The right amount and composition of fertilizer is crucial for growing plants. After working at Syngenta Flowers for over 40 years, Technical Specialist Ben Geijtenbeek knows what kind of ‘dinner’ crops love the best. In this regards, he knows one thing for sure: don’t serve your crops a fast food menu.
“Fertilizer is for a plant as a daily dinner for us”, says Ben. “The different elements as for instance calcium, potassium, magnesium and iron are the building blocks for the plant, and no fertilizer means no growth.” In other words: bad fertilization, bad growth.
Single element fertilizers
Although there are several types of fertilizer available, Ben advises growers to use the premixed ones only for the simple and quick crops up to 10 weeks culture time. For the others use the so-called single element fertilizers like calcium nitrate or magnesium sulphate.
“Unlike the name, all fertilizers contain two elements, for instance, calcium and nitrate. Those fertilizers give the best options for the control of the long term crops (> 10 weeks) as potplants like Cyclamen, Poinsettia and Dipladenia, biennals and perennials, winter crops as Pansy, Primula, Ranunculus, etc. Reason for this, is that with this composition the optimum requirement of the plants can be achieved most accurately, based on the available water quality, the needs of the grower, the specific crop and the season."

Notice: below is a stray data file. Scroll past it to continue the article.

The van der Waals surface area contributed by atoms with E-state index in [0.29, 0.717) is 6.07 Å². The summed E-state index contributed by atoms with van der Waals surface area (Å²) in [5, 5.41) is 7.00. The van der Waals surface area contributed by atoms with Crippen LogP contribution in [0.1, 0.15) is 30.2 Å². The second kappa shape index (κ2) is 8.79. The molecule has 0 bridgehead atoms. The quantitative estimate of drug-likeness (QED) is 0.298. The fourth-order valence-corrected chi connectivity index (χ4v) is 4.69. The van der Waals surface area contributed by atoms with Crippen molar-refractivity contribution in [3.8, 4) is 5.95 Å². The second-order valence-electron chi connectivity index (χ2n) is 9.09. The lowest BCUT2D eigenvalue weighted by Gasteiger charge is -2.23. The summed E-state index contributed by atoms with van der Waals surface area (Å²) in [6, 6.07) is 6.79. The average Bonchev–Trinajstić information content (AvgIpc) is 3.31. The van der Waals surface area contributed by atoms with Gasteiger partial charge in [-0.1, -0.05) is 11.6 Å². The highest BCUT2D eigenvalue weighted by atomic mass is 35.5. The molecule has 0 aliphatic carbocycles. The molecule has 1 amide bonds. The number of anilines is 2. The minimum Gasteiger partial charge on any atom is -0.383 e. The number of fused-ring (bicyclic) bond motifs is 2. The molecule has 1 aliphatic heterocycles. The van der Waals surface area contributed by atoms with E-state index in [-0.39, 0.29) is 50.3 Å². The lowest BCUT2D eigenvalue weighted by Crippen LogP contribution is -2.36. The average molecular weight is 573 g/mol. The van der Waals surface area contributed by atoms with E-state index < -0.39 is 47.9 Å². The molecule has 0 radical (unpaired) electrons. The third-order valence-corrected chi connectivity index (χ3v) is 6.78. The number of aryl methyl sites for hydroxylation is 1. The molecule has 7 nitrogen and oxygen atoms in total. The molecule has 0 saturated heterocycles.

Speaking about fertilizer, it’s all a matter of proportions and it is visible on the plants: “Plants don’t lie!”. “Out of experience, I can say that the common mistake made, is not enough fertilizer, and insufficient control on EC and pH and, many times, a too simple composition is used. This is the main reason for yellowing leaves, stretched growth, lack of side shoots, resulting in a bad garden performance.”
In order to get the best out of the plants, tailor-made advice is the best solution. You can compare this with fast food – we can all survive for a certain time on it, but you’ll get a better condition when you adjust your meals on size, age, gender, health, taste and personal preferences. A good grower doesn’t give fast food to his plants, but tries to adjust the amount and the balance to his/her specific crop and circumstances.”
Controllable and uncontrollable factors
Ben: “The knowledge of a grower in combination with good genetics make the success.” The best general advice Ben could give to bring the best out of annuals, is: “There is a long list of bad to uncontrollable growing factors in your greenhouse, such as light, temperature and humidity. Make sure that the biggest controllable factor – fertilization – is not out of scope. It is one of the most important tools to control quality.”